In the previous post in this series, we explained how the shared-nothing architecture places additional constraints on cloud app developers. We also explained how embracing these constraints enables apps to have high scalability and high availability.
In this present post, we explain how to adapt an app for the cloud by removing any dependency on the file system, in order to make it compatible with a shared-nothing architecture.
Replacing the File System
If you’re deploying an existing app to the cloud, whether it’s an internal app or an off-the-shelf app, you may find that there are some points of contention.
The most common problem we have found is that apps designed for traditional hosting environments expect the file system to behave like a database. That is, they write out a file, and then expect that this file is going to exist at some point in the future.
This is a problem for languages like PHP, where many of the off-the-shelf apps have existed since long before the cloud was popular. These apps generally assume that you are only using one server, and that the master copy of your site lives on the server.
Unfortunately, this causes some problems. This model does not work when you want to scale across multiple servers, or when you want to keep the master copy of your site in a revision control system like Git.
Let’s take one example: WordPress. The default WordPress configuration requires write access to the
wp-content directory on the local file system. If you log into the WordPress administration console and make some changes, WordPress may update a file on the local file system. But if you have multiple servers, none of the other servers have this updated config.
If, on the other hand, you re-deploy from Git, your configuration changes will be overwritten! You could try to use something like gitdocs to automatically propagate changes, but what happens when you have a merge conflict, or your local state becomes particularly byzantine? Your app could fail instantly, or it may even experience hidden corruption, failing later in such a way that makes it difficult to debug.
So what’s the solution?
There are two primary approaches you can take.
The Stateful Approach
Allow write access to the file system on the application server.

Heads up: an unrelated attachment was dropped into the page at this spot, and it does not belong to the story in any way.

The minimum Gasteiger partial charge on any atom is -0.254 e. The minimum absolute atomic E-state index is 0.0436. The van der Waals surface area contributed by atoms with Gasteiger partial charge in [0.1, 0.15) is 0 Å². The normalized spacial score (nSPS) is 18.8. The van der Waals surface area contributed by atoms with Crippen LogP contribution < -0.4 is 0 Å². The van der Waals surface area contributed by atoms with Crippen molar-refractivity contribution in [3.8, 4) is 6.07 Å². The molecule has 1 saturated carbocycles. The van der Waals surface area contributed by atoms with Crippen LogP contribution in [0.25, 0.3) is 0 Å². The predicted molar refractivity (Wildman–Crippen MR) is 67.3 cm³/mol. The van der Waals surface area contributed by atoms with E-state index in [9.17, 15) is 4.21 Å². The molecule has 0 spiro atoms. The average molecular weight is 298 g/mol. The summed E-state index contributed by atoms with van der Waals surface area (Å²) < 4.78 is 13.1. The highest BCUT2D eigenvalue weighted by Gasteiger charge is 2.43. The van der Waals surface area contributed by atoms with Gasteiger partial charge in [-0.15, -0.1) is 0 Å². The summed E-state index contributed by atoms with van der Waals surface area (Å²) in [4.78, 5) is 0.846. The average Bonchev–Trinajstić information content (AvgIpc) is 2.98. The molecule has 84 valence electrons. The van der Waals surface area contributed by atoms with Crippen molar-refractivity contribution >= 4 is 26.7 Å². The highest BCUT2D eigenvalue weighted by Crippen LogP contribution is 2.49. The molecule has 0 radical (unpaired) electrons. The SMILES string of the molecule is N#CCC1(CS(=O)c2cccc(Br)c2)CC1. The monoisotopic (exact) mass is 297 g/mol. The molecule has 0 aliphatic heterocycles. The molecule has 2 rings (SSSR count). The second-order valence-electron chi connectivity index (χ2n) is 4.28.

This requires no modification to your app code or environment configuration. You can take a stock WordPress release (for instance) and get it running in a matter of minutes.
You are now dealing with a pet server.
You can only run a single server. Since the local file system can change, if you attempt to run your app across multiple servers, they will quickly get out of sync.
And since a server can disappear without notice, you run the risk of downtime. If your server runs into difficulty, you will need to rebuild it from your snapshots.
In addition, deploying new code will revert any local changes you have made.
The Stateless Approach
Disallow write access on the application servers.
There are a number of ways to achieve this, depending on the app you are deploying. It might be as simple as switching to uploading files to S3 instead of the file system, though this will also mean converting your code to use an S3 library for manipulating files. Or with something like WordPress, you might install one of the existing plugins that do this for you, which is something that we’ll cover in more detail in a later post.
You can treat your servers as cattle, and run as many or as few of them as you need. You can increase or decrease the number of servers at will. If any of your servers run into difficulties, you can replace them without any noticeable downtime for your end-users.
Configuration changes that require write access to the file system cannot be made on your production servers. One solution is to deploy your app locally, make configuration changes there, and then commit any changes that result in your source tree.
Deploying locally to make configuration changes before deploying to production may seem unusual, but doing so keeps all of your configuration changes in Git (where they can be seen, reverted, etc.) and allows you to cluster (and hence scale) your application.
There is another alternative: use a distributed file system. This way, you can have multiple app instances all sharing a single file system. Unfortunately, the reality of this is very complex. Because your file system is now distributed, you need to think about the CAP theorem.
Consistency, availability, and partition tolerance. Pick two.
Sacrificing any of those things is going to be hard when you’re dealing with a file system, and an application that expects the file system to always be there, and always be consistent. You’ll also have to start thinking about ACID, and file system level locking.
In short, it’s a mess.
Distributed file systems with a POSIX interface cannot be scaled up in a decentralised way without sacrificing either function or performance. (Or more likely: both.) If you do attempt to scale a POSIX file system like this, you will incur problems. Avoid this approach, or be prepared to work around the oddities of a distributed file system in your application.
The primary obstacle when adapting an app to be compatible with the cloud is handling the file system. We discovered three approaches to eliminating this reliance, but only one of them, the stateless model, is both easy to setup and works well with cloud architecture.
Sometimes you have the luxury of writing an app from scratch. Other times, you have to make do with what you’ve got. Luckily, there is a standard way to to deploy stateful applications into a stateless environment. We’ll cover this in the next, and final, post in this series, as well as wrapping up everything we’ve covered so far.
Have you had difficulty dealing with the file system for a cloud app? What approach did you take? Do you have any war stories to share about trying to use distributed file systems? Share your thoughts in the comments below.